Section 45(i) of the Constitution provides that if a senator or a member of the House of Representatives “becomes subject to any of the disabilities mentioned in the last preceding section”, his or her place “shall thereupon become vacant.”

Tip 6: Explain “the three arguments” when referring to the Government’s argument

As the Court noted, there were three alternative arguments, each involving a construction that departed substantially from the text.

The difference between them turned on what is called “the mental element”.  The statute does not say it, but Deane J, in a dissenting judgment in Sykes v Cleary (1992) 176 CLR 77 at 100-101, was of the view that s 44(1) should be informed by this consideration.  This dissenting judgment (meaning he did not agree with the majority decision) was what the Government had hung its hat on.

The alternative arguments for construing s. 44(i) were these:

  1. Being a foreign citizen must have a voluntary component – For instance, you knew you were a foreign citizen or that there was a real and substantial prospect that you might be one (urged by Senators Canavan, Roberts and Xenophon)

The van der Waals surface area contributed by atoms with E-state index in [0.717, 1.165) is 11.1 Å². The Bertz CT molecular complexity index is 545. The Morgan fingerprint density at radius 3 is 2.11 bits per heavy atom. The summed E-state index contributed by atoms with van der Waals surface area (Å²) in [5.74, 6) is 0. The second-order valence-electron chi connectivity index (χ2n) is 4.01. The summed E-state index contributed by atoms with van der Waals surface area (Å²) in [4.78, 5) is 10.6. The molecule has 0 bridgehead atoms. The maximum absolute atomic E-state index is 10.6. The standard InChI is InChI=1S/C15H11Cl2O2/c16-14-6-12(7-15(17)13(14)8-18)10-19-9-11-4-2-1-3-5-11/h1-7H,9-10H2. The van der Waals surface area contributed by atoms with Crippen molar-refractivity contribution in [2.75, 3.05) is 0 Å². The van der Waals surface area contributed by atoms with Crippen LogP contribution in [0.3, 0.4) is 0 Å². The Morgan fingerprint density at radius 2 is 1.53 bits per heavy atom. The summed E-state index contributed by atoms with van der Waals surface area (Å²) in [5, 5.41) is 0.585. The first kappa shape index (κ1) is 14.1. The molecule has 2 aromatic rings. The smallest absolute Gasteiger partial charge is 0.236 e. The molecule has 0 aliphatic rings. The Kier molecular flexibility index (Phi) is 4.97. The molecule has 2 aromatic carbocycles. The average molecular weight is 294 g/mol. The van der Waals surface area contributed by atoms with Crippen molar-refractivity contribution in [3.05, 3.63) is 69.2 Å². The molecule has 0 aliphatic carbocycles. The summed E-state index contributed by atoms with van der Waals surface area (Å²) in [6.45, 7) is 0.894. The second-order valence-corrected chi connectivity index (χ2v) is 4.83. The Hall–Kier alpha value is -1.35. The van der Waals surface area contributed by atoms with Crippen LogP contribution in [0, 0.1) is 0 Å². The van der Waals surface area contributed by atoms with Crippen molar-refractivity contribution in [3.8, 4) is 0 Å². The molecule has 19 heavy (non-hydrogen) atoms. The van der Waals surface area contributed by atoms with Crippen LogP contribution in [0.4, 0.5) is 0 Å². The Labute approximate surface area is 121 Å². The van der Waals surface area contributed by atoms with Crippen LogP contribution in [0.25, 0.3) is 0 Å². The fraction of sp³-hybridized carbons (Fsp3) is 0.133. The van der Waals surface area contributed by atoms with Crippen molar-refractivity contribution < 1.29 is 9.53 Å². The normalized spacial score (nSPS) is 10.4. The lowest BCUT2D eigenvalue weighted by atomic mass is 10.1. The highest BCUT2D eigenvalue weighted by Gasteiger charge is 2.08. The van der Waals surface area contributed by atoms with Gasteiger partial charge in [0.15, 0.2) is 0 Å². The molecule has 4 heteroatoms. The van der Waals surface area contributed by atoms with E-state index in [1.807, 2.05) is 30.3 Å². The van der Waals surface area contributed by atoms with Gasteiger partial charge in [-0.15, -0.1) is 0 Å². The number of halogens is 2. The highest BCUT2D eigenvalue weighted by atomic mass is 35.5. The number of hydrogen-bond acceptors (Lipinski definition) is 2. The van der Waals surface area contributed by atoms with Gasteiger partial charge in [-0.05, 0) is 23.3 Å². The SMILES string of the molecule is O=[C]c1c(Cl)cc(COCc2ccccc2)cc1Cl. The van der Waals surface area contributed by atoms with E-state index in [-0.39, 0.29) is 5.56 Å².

OR

  1. You can only be a foreign citizen for the purposes of the section if you have chosen to be one or maintained this status –  This is  very close to requiring actual knowledge that you are a citizen (urged by Mr Joyce and Senator Nash).

OR

  1. If you have been “put on notice” that is, have knowledge of the factors that would lead a reasonable and diligent person to investigate the matter, then you have been caught by the section (urged by Mr Ludlam and Ms Waters).

The problem with three competing tests, none of them in the plain language of the statute, is that it rather invites the Court to stick with the text.  Which is what it did.

Tip 7: Provide a pithy synopsis of the legal reasoning

The upshot is that there was no new law.  Rather, the High Court simply applied Sykes v Cleary.  The interest in this decision lies in the outcome, and the machinations leading up to it.

The High Court found that the ordinary and natural meaning of s. 44(i) must be accepted. This accorded with the view of the majority in Sykes v Cleary, which all parties accepted was the relevant authority.  This approach also avoided the uncertainty and instability of the competing approaches.